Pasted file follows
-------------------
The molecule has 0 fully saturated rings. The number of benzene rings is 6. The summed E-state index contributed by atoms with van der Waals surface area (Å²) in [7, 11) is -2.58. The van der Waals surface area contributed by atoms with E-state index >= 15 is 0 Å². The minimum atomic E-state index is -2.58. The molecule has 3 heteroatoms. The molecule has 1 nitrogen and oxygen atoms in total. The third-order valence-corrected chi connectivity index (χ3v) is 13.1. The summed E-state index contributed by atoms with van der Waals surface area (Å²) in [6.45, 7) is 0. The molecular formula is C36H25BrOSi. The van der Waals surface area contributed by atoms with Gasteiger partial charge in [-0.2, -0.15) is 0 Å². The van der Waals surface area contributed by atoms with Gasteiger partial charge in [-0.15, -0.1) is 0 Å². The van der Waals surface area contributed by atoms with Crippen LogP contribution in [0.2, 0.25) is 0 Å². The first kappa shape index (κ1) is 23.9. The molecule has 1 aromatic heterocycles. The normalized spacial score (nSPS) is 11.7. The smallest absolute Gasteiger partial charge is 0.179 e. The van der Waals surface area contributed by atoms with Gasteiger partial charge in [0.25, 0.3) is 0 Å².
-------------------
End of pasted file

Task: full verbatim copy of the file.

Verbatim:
The molecule has 0 fully saturated rings. The number of benzene rings is 6. The summed E-state index contributed by atoms with van der Waals surface area (Å²) in [7, 11) is -2.58. The van der Waals surface area contributed by atoms with E-state index >= 15 is 0 Å². The minimum atomic E-state index is -2.58. The molecule has 3 heteroatoms. The molecule has 1 nitrogen and oxygen atoms in total. The third-order valence-corrected chi connectivity index (χ3v) is 13.1. The summed E-state index contributed by atoms with van der Waals surface area (Å²) in [6.45, 7) is 0. The molecular formula is C36H25BrOSi. The van der Waals surface area contributed by atoms with Gasteiger partial charge in [-0.2, -0.15) is 0 Å². The van der Waals surface area contributed by atoms with Gasteiger partial charge in [-0.15, -0.1) is 0 Å². The van der Waals surface area contributed by atoms with Crippen LogP contribution in [0.2, 0.25) is 0 Å². The first kappa shape index (κ1) is 23.9. The molecule has 1 aromatic heterocycles. The normalized spacial score (nSPS) is 11.7. The smallest absolute Gasteiger partial charge is 0.179 e. The van der Waals surface area contributed by atoms with Gasteiger partial charge in [0.25, 0.3) is 0 Å².